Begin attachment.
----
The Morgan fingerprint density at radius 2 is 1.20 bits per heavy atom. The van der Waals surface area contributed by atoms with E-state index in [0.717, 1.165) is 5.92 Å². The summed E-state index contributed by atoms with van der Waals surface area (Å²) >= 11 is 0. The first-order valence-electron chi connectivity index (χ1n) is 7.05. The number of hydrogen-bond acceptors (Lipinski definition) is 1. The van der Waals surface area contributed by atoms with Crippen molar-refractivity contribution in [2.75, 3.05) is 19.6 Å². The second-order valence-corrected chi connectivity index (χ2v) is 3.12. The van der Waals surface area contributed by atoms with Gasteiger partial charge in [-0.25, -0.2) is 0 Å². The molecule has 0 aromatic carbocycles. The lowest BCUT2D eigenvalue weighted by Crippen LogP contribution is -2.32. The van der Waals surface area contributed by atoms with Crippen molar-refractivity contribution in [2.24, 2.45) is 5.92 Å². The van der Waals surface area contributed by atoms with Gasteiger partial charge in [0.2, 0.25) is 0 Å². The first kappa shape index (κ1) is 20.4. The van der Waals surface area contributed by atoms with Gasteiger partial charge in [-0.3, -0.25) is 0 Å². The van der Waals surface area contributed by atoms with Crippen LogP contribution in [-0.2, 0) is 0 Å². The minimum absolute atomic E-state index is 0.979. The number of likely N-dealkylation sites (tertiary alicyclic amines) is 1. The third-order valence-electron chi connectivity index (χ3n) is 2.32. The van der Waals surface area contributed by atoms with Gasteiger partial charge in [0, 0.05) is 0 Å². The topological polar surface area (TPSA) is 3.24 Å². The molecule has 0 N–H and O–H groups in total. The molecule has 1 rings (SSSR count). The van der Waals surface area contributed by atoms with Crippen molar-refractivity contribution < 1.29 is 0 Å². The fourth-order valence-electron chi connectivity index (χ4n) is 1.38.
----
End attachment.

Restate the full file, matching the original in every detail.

The Morgan fingerprint density at radius 2 is 1.20 bits per heavy atom. The van der Waals surface area contributed by atoms with E-state index in [0.717, 1.165) is 5.92 Å². The summed E-state index contributed by atoms with van der Waals surface area (Å²) >= 11 is 0. The first-order valence-electron chi connectivity index (χ1n) is 7.05. The number of hydrogen-bond acceptors (Lipinski definition) is 1. The van der Waals surface area contributed by atoms with Crippen molar-refractivity contribution in [2.75, 3.05) is 19.6 Å². The second-order valence-corrected chi connectivity index (χ2v) is 3.12. The van der Waals surface area contributed by atoms with Gasteiger partial charge in [-0.25, -0.2) is 0 Å². The molecule has 0 aromatic carbocycles. The lowest BCUT2D eigenvalue weighted by Crippen LogP contribution is -2.32. The van der Waals surface area contributed by atoms with Crippen molar-refractivity contribution in [2.24, 2.45) is 5.92 Å². The van der Waals surface area contributed by atoms with Gasteiger partial charge in [0.2, 0.25) is 0 Å². The first kappa shape index (κ1) is 20.4. The van der Waals surface area contributed by atoms with Gasteiger partial charge in [-0.3, -0.25) is 0 Å². The van der Waals surface area contributed by atoms with Crippen LogP contribution in [-0.2, 0) is 0 Å². The minimum absolute atomic E-state index is 0.979. The number of likely N-dealkylation sites (tertiary alicyclic amines) is 1. The third-order valence-electron chi connectivity index (χ3n) is 2.32. The van der Waals surface area contributed by atoms with Gasteiger partial charge in [0, 0.05) is 0 Å². The topological polar surface area (TPSA) is 3.24 Å². The molecule has 0 N–H and O–H groups in total. The molecule has 1 rings (SSSR count). The van der Waals surface area contributed by atoms with Crippen molar-refractivity contribution < 1.29 is 0 Å². The fourth-order valence-electron chi connectivity index (χ4n) is 1.38.